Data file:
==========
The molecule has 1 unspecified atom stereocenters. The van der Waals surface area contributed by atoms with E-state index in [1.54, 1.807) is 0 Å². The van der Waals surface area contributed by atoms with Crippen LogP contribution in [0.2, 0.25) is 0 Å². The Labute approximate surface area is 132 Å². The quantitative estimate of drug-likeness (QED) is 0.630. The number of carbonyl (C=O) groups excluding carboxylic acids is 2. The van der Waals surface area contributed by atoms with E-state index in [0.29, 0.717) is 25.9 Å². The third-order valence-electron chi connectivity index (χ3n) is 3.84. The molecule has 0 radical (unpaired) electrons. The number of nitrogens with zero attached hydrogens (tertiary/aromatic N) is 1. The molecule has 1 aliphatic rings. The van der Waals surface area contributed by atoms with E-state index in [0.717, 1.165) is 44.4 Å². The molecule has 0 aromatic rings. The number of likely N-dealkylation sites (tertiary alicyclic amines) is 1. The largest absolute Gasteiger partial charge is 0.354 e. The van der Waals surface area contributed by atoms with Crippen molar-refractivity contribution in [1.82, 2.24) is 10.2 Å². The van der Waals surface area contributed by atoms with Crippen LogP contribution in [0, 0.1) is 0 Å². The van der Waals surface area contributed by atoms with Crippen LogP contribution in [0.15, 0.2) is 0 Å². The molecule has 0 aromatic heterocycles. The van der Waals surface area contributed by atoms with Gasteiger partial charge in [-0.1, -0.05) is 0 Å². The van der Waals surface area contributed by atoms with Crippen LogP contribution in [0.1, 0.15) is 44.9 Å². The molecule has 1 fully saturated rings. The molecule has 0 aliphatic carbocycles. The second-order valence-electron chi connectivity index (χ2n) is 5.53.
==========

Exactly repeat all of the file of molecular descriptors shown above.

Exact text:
The molecule has 1 unspecified atom stereocenters. The van der Waals surface area contributed by atoms with E-state index in [1.54, 1.807) is 0 Å². The van der Waals surface area contributed by atoms with Crippen LogP contribution in [0.2, 0.25) is 0 Å². The Labute approximate surface area is 132 Å². The quantitative estimate of drug-likeness (QED) is 0.630. The number of carbonyl (C=O) groups excluding carboxylic acids is 2. The van der Waals surface area contributed by atoms with E-state index in [0.29, 0.717) is 25.9 Å². The third-order valence-electron chi connectivity index (χ3n) is 3.84. The molecule has 0 radical (unpaired) electrons. The number of nitrogens with zero attached hydrogens (tertiary/aromatic N) is 1. The molecule has 1 aliphatic rings. The van der Waals surface area contributed by atoms with E-state index in [0.717, 1.165) is 44.4 Å². The molecule has 0 aromatic rings. The number of likely N-dealkylation sites (tertiary alicyclic amines) is 1. The largest absolute Gasteiger partial charge is 0.354 e. The van der Waals surface area contributed by atoms with Crippen molar-refractivity contribution in [1.82, 2.24) is 10.2 Å². The van der Waals surface area contributed by atoms with Crippen LogP contribution in [0, 0.1) is 0 Å². The van der Waals surface area contributed by atoms with Crippen LogP contribution in [0.15, 0.2) is 0 Å². The molecule has 0 aromatic heterocycles. The van der Waals surface area contributed by atoms with Gasteiger partial charge in [-0.1, -0.05) is 0 Å². The van der Waals surface area contributed by atoms with Crippen LogP contribution in [0.1, 0.15) is 44.9 Å². The molecule has 1 fully saturated rings. The molecule has 0 aliphatic carbocycles. The second-order valence-electron chi connectivity index (χ2n) is 5.53.